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Synod is a chance to ask big questions of society

By Sarah Mac Donald - 23 October, 2014

New Bishop of Derry, Dr Donal McKeown, and the Coadjutor Archbishop of Armagh, Dr Eamon Martin. Pics: Stephen Latimer.The Bishop of Derry has expressed regret that the media coverage of the first stage of the synodal process in Rome focused almost exclusively on communion for the remarried and recognition of same-sex relationships to the exclusion of other issues.

In his homily at a Mass on Monday at Our Lady of Lourdes, Steelstown to mark the 40th anniversary of ACCORD in Derry, Bishop Donal McKeown said he felt the Synod process is a great chance for big questions to be asked, not merely of the Church but of civil society.

“The reality for numerous European countries is that they have more deaths than births,” Dr McKeown said and cited Italy, Spain, Germany and France where declining birth rates have presented governments with a range of challenges.

He said the “big question for governments” is not merely about remarriage or ‘marriage equality’.

“The big challenge for many western governments is how to have fiscal and other policies that encourage the birth of children, rather than just arguing how to avoid having to give birth to babies through contraception or abortion.”

He also criticised moves by Belgium to permit assisted suicide for children and minors.

The future of our societies and the emotional welfare of children is always more important that the preferences of adults, he said.

“Children are people, not acquisitions. The present legal structures and vocabulary suggests that the most important priority is how adults live their lives, centred only on the right to exercise your rights. This focus on the present suggests little concern for the future,” the Bishop of Derry warned.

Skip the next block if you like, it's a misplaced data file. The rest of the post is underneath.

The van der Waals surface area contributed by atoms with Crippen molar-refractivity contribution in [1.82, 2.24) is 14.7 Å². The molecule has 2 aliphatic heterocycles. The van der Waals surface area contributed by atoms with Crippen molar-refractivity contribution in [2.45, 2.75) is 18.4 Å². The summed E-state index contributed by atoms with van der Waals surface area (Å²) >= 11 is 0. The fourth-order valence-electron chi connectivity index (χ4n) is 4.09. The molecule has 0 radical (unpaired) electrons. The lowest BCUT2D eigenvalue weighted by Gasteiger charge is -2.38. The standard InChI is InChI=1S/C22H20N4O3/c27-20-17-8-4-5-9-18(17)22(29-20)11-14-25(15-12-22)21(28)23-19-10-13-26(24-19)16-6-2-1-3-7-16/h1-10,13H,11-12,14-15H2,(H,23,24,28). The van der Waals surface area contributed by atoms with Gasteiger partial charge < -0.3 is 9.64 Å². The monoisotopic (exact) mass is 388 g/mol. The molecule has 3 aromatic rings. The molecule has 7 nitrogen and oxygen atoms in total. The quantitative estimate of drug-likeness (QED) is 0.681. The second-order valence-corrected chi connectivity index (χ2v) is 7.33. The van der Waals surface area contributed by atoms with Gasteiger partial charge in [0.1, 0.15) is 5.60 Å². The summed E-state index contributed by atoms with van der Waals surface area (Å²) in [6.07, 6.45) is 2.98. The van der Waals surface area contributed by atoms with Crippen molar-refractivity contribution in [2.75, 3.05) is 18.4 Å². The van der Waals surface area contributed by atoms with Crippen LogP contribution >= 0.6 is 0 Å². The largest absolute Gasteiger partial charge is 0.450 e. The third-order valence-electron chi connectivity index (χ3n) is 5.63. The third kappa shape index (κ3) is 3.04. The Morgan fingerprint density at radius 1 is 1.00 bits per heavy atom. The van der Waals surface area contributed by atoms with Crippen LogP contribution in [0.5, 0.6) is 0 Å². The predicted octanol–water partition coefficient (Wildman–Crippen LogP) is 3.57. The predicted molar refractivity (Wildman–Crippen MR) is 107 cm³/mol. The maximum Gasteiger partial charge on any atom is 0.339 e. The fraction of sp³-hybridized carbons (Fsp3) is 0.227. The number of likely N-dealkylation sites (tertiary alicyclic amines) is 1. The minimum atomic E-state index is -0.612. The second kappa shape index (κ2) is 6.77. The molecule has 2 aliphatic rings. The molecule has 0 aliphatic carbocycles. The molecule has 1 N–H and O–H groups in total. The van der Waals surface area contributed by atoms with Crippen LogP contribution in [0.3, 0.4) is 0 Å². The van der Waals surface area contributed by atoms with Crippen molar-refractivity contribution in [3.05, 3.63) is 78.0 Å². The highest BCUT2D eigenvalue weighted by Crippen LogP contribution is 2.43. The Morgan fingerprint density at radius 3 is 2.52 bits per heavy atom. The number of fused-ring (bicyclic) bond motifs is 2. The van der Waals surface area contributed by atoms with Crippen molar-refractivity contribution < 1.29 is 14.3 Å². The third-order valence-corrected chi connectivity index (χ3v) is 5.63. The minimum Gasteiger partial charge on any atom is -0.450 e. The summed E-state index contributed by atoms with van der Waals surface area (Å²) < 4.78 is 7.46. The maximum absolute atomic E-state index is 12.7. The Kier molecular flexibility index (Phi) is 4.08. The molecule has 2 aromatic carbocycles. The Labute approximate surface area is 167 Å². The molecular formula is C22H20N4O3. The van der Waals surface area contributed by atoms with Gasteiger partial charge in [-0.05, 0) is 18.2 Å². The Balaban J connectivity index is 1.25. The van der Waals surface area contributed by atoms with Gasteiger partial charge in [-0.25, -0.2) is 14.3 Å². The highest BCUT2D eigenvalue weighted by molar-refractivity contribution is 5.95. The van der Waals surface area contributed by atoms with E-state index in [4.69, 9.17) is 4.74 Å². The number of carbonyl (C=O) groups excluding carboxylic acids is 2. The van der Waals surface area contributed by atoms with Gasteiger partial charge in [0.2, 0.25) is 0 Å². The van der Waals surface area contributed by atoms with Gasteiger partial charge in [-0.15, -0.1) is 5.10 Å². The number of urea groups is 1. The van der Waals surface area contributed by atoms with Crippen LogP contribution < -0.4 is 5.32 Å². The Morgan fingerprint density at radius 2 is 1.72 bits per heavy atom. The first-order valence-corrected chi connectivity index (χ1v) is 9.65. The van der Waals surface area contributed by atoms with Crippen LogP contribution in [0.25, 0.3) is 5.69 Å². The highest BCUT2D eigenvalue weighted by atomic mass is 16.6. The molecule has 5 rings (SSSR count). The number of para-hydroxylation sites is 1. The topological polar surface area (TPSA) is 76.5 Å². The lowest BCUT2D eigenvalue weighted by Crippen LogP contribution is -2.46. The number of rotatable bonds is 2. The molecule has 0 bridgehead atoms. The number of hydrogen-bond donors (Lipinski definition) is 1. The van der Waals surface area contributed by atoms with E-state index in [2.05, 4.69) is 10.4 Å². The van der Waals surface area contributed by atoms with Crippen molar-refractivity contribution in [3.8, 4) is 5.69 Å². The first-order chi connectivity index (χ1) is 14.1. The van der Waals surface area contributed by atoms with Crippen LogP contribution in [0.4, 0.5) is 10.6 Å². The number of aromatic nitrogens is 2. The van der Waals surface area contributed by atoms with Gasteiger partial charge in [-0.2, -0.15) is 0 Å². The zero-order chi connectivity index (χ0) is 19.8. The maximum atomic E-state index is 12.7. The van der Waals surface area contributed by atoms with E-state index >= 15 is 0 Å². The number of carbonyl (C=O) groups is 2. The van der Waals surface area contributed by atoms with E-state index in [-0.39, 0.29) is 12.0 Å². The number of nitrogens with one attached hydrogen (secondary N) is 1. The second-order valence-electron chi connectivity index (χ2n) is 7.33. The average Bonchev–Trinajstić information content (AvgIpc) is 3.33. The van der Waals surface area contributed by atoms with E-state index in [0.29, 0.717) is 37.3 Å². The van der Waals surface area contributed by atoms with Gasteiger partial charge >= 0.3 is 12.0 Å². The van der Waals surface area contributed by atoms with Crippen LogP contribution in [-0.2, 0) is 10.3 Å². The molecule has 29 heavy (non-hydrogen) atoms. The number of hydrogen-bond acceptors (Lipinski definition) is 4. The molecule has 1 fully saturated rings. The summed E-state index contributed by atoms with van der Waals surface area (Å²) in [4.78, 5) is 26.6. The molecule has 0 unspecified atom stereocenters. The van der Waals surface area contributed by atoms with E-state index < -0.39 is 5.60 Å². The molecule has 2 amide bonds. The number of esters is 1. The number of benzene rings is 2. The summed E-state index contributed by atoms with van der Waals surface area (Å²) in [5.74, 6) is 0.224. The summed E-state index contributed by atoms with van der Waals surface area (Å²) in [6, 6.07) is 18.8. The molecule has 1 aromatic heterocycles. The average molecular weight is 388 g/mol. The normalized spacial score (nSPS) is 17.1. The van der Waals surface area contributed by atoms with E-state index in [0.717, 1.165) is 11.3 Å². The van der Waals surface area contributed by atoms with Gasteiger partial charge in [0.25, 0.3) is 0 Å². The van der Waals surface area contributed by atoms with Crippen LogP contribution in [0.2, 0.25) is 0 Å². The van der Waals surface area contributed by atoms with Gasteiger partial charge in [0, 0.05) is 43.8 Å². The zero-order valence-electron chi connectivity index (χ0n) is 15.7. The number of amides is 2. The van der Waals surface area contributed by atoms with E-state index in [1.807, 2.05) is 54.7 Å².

Elsewhere in his homily, Dr McKeown said that the Church has a rich theology of the body and of human marriage and he expressed concern that this would be lost with the new emphasis on pre-nups or the “self-indulgent exercise in serial monogamy.”

The work of ACCORD is not about pushing some out-dated Catholic morality that so many of our modern role models think would cramp their immature style, the bishop assured the assembled ACCORD volunteers.

“Your work is about helping people to have high expectations of themselves and of their relationships (through pre-marriage courses) and to face the problems that arise from sharing your home and bed with another person.”

“Your work is about telling people that they are capable of great things, that problems may be more of an opportunity for growth than a burden to crush them” and he added that ‘Believe in better’ is the divine call.

Underlining that life is very difficult for young people, Bishop McKeown recalled Deirdre O’Rawe relating in the Guildhall last week that nearly half of all British 16-year-olds are not living with their two biological parents.

He said it is hard for these teenagers to believe in faithful love if they have not experienced what it means in their own homes.

In some cases ACCORD’s pre-marriage courses are not just struggling with young couples’ religious understanding of the sacrament or with any idea of the possible sacredness of marital intimacy, he explained and added, “The notion of recreational sex has already damaged any Christian theology of the body as a temple of the Holy Spirit.”

The Bishop also noted that many young people have family role models and public heroes, “whose personal lives are deserts, focused on living the good life with no sense that it is possible to live a good life.”

He told the ACCORD workers that their pre-marriage course may be one of the few opportunities for these young people to hear adults speaking about a different form of relationship.

“Help them believe in a God and a Church that cares for the quality of their personal lives. Help them forgive themselves and others. Give them the spiritual and emotional intelligence to process all the pain of being human. These are skills that many of them will have never experienced before,” Bishop McKeown urged.

“I encourage you, not to see this as some diehard Catholic way of resisting the inevitable wave of progress. You are dealing with issues that affect the welfare of society and the future of our communities,” he said.

“You are not just one more counselling organisation. You are part of the Church that wants to speak of love, to point to a solid rock on which people can build and the faithfulness of God to his covenant with the world.”

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